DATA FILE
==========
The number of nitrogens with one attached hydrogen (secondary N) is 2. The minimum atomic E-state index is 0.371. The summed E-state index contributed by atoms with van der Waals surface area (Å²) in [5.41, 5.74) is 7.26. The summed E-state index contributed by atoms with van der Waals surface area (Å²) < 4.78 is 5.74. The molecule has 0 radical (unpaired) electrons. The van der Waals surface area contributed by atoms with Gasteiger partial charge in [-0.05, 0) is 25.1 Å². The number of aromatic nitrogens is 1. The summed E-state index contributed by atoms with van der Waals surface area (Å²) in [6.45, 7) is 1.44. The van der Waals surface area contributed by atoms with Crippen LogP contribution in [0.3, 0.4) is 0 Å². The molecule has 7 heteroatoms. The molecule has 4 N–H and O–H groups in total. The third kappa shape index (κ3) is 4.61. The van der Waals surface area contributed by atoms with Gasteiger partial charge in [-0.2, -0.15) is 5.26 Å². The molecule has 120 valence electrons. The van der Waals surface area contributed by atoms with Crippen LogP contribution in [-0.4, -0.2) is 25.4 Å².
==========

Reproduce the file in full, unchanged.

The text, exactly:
The number of nitrogens with one attached hydrogen (secondary N) is 2. The minimum atomic E-state index is 0.371. The summed E-state index contributed by atoms with van der Waals surface area (Å²) in [5.41, 5.74) is 7.26. The summed E-state index contributed by atoms with van der Waals surface area (Å²) < 4.78 is 5.74. The molecule has 0 radical (unpaired) electrons. The van der Waals surface area contributed by atoms with Gasteiger partial charge in [-0.05, 0) is 25.1 Å². The number of aromatic nitrogens is 1. The summed E-state index contributed by atoms with van der Waals surface area (Å²) in [6.45, 7) is 1.44. The van der Waals surface area contributed by atoms with Crippen LogP contribution in [0.3, 0.4) is 0 Å². The molecule has 7 heteroatoms. The molecule has 4 N–H and O–H groups in total. The third kappa shape index (κ3) is 4.61. The van der Waals surface area contributed by atoms with Gasteiger partial charge in [-0.2, -0.15) is 5.26 Å². The molecule has 120 valence electrons. The van der Waals surface area contributed by atoms with Crippen LogP contribution in [-0.4, -0.2) is 25.4 Å².